The Russian film neighborhood holds their huge awards ceremony every springtime, except in 2020 when Moscow was on lockdown throughout the initial wave of the coronavirus pandemic. Consequently, this year’s ceremony gave out awards for 2 years: 2019 and 2020.
The most effective film of 2019 was “The Frenchman,” the tale of a young French communist who seemingly involves Moscow in 1957 to study however really to learn what happened to his stylish Russian dad. Andrei Smirnov won the NIKA for best director, and also Alexander Baluyev and also Natalia Tenyakova won for best sustaining actor as well as starlet.
” Beanpole” obtained 2 honors– for noise as well as ideal actress (Viktoria Miroshnichenko) — and Leonid Yarmolnik got the honor for finest star for his efficiency in “Odessa.”
” Dear Comrades” almost brushed up the awards for 2020 films, winning ideal movie, best director, as well as finest actress (Yulia Vysotskaya), shown Chulpan Khamatova, who starred in “Doktor Liza.” “Silver Skates” won the honors for art direction and also costumes.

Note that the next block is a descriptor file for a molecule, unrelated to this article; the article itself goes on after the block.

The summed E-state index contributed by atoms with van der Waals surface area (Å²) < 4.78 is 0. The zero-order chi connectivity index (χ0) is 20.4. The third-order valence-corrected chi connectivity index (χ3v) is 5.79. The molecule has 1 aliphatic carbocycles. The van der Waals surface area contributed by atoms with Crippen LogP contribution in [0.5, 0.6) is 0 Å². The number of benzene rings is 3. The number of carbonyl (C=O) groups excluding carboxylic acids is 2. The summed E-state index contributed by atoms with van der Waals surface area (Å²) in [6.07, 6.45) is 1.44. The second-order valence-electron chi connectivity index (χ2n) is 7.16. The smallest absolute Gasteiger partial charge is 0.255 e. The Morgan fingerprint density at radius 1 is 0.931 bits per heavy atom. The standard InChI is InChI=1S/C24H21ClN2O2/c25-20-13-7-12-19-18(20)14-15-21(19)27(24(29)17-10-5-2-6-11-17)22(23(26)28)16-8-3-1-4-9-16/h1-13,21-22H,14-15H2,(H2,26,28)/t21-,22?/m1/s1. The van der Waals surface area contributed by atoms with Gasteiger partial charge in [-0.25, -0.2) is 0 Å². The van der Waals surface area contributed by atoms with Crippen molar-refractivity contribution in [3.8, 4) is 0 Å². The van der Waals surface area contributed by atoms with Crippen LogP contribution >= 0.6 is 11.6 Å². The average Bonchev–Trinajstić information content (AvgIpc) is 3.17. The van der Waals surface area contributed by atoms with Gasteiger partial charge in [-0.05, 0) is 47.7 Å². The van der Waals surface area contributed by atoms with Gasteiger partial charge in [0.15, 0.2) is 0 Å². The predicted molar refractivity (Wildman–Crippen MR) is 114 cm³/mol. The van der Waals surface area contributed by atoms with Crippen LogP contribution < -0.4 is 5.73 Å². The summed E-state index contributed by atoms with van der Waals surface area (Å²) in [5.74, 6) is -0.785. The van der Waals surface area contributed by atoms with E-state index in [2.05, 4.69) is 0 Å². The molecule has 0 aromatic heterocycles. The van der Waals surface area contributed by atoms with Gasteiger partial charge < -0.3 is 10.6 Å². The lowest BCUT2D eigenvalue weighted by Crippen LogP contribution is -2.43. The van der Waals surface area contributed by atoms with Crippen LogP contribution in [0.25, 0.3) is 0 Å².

The Moscow International Film Festival (MIFF)
This year’s honors show up to have gone to unusual, odd, and obscure films as well as filmmakers.
The most effective movie honor mosted likely to beginner Andrei Hutuleac for his movie “#dogpoopgirl,” based on a real tale of a lady whose rejection to tidy up after her pet was caught as well as movie and also transformed her life– not for the far better. Andreea Gramosteanu won the best actress honor for her representation of the reckless pet dog owner.
The best actor award mosted likely to Soheil Ghannadan for “The Son,” an Iranian film routed by Noushin Meragi.
The Russian filmmaker Alexei Federchenko was the award for ideal supervisor for his film “The Last Darling Bulgaria,” the wayward and unusual tale of a guy identified to expand the apple “Darling Bulgaria” in Alma-Ata during the battle while sidetracked by a wild supervisor filming “Ivan the Terrible” and also the fate of a writer who has actually gone away. You can see a trailer here.
The Silver George Special Jury Prize went to “Bloodsuckers — A Marxist Vampire Comedy” routed by Julian Radlmaier, a film that involves a broke Georgian emigre, a vampiress, an actor who played Leon Trotsky as well as is currently impersonating a poor Russian aristocrat, and a lot more vampires. See the trailer listed below.